THE 56 – The Lowry, Salford

In Plays, Regional theatre, Reviews by Kristy StottLeave a Comment

REVIEW – The 56 (The Lowry)

★★★★
The Lowry – Salford

At 3.40pm on May 11th 1985, a small fire broke out in the main stand at Valley Parade football ground during the final match of the season. Within four minutes the wooden structure was ablaze.

The Bradford City football ground fire was the worst fire disaster in the history of English football and this year marks its 30th anniversary. Fifty four Bradford City supporters and two Lincoln City supporters lost their lives in this tragic event. Sheffield based FYSA Theatre Company have produced this remarkably moving piece of documentary theatre wholly from real life testimonies and interviews with witnesses. This unique theatrical experience brings the audience closer to the raw emotions of the survivors and provides a truthful retelling of individual stories.

Under Matt Stevens Woodhead’s uncomplicated direction, the three actors give powerful and poignant performances as they look directly out into the crowd, each sharing their traumatic accounts – from the first signs of smoke through to their experiences in the hospital burns unit. The stage is set very simply with a wooden football stand construction and there is little movement from the performers, except when they move into the stand for a section of the play – it all makes for a fitting and respectful tribute.

Perhaps what makes this courageous play all the more authentic is the way that Tom Lodge, Will Taylor and Danni Phillips deliver the tiny details and idiosyncrasies of everyday speech. The piece also has a strong sense of camaraderie and pride and is freckled with humour, which makes for a convincing and touching representation, revealing solidarity, strength and community in the face of overwhelming tragedy.

The 56 certainly moved many people in the audience to tears on the night that I attended. However, the company also managed to establish a resounding sense of Yorkshire pride, bravery and community when they described people helping each other to safety during the atrocity and then supporting one another through the aftermath.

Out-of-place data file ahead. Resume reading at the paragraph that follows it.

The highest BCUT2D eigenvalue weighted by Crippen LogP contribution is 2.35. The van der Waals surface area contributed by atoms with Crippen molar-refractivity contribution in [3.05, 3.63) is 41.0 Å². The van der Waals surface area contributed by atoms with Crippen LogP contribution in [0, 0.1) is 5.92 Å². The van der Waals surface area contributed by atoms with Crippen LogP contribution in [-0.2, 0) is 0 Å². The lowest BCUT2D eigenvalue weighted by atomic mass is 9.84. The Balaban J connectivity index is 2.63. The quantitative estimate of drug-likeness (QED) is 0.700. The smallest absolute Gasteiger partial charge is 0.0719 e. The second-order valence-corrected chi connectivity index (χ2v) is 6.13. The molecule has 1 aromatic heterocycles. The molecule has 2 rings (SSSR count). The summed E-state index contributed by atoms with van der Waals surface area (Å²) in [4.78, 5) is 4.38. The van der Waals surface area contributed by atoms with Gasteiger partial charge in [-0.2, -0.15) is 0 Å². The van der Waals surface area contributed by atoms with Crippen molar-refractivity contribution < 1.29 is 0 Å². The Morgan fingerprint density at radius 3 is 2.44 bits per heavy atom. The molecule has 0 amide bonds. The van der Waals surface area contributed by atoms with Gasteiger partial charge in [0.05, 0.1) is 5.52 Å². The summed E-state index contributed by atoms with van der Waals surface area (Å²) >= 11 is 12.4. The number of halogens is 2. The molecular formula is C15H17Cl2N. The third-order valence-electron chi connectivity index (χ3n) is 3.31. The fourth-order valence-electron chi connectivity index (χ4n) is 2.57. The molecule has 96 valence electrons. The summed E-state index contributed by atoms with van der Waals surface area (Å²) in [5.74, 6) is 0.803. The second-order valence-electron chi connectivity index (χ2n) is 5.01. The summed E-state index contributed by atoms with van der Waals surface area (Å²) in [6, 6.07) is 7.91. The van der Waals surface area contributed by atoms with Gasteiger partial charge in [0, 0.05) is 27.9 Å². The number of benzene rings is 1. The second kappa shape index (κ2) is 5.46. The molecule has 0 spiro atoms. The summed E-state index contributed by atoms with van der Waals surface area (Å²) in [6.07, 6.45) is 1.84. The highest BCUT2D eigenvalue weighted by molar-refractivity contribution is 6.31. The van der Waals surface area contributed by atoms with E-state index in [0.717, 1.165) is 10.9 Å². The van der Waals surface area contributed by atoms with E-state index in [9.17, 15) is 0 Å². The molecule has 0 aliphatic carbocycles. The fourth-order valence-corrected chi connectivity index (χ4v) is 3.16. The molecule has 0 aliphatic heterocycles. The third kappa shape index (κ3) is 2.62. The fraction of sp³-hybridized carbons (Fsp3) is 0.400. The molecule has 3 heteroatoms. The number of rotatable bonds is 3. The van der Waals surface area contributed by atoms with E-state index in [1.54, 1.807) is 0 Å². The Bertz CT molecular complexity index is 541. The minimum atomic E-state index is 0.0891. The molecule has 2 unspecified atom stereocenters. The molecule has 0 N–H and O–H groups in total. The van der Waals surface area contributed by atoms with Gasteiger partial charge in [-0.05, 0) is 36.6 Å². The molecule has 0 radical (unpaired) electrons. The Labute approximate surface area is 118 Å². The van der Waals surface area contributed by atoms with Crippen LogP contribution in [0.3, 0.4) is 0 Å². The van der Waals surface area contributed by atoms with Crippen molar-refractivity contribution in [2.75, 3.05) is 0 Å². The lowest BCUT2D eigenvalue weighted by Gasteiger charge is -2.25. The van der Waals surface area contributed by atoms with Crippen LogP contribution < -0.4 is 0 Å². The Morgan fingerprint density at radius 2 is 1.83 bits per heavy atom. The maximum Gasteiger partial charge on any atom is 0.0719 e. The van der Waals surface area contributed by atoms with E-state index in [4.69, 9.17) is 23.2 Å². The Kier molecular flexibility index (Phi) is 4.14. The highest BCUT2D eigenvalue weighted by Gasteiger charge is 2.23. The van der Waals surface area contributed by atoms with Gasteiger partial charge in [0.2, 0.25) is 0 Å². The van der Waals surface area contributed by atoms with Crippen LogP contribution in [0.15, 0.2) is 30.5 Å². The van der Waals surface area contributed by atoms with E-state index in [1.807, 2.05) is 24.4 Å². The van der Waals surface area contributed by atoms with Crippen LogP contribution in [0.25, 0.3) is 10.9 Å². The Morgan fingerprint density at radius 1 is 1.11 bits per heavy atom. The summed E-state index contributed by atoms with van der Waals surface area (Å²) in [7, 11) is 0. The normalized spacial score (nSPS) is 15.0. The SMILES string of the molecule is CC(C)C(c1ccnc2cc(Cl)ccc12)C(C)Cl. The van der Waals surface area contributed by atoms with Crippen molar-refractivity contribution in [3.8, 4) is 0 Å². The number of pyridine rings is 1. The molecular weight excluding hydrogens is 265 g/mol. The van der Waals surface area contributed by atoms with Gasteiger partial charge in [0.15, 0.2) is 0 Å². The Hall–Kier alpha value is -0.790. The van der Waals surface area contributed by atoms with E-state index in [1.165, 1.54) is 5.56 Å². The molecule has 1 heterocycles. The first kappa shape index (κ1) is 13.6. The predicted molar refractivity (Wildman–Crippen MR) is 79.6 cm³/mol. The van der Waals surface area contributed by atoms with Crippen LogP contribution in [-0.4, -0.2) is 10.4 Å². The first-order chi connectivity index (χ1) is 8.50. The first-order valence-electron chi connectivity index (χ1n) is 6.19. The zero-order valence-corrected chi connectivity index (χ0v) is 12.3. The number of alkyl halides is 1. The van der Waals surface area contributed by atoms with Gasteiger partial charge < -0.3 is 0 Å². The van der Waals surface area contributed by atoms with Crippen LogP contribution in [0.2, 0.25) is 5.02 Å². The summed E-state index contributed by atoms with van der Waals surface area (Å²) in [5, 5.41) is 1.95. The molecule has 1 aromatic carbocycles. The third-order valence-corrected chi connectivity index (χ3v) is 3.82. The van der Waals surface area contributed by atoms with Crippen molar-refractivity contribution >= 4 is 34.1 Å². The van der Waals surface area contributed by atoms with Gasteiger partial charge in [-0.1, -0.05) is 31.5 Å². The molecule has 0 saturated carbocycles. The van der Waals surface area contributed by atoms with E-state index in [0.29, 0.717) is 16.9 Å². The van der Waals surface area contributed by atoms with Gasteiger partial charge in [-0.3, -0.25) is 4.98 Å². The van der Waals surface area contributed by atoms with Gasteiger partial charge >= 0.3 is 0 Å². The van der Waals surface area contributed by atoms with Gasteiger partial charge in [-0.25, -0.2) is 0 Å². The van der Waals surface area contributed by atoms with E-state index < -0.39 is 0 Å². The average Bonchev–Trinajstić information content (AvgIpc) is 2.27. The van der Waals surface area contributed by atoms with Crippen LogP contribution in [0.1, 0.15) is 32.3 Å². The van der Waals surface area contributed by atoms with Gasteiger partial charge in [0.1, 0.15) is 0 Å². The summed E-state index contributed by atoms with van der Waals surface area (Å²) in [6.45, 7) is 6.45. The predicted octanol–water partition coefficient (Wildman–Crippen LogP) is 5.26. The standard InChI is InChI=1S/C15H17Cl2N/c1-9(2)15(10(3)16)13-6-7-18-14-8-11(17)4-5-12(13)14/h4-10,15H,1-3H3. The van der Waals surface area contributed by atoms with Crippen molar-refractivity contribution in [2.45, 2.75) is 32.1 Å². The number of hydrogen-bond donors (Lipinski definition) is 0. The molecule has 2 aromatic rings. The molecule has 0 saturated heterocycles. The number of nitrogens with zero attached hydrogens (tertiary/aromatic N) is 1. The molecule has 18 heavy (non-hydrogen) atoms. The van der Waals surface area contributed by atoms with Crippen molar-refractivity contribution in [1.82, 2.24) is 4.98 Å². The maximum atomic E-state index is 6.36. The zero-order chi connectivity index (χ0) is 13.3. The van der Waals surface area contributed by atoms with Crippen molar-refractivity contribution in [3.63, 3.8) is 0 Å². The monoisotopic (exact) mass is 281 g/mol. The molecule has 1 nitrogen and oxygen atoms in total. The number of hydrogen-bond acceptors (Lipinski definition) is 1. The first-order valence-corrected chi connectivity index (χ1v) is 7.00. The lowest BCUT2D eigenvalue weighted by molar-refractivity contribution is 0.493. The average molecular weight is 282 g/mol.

The 56 is a considerate and emotional tribute to all who were affected by the fateful events on May 11th 1985. If you do get the opportunity to see this production, I would urge you to go.

All profits from The 56 are donated to the University of Bradford Plastic Surgery and Burns Research Unit. 

-Kristy Stott

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Kristy Stott
Kristy Stott, editor of Upstaged Manchester, is an entertainment journalist, theatre critic and general arts lover. Kristy has been an avid follower of the Manchester theatre scene for as long as she can remember and has written for WhatsOnStage, the Library Theatre Company and Cornerhouse Manchester. Kristy is also news editor and presenter for Trafford Sound community radio.
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Kristy Stott on FacebookKristy Stott on RssKristy Stott on Twitter
Kristy Stott
Kristy Stott, editor of Upstaged Manchester, is an entertainment journalist, theatre critic and general arts lover. Kristy has been an avid follower of the Manchester theatre scene for as long as she can remember and has written for WhatsOnStage, the Library Theatre Company and Cornerhouse Manchester. Kristy is also news editor and presenter for Trafford Sound community radio.

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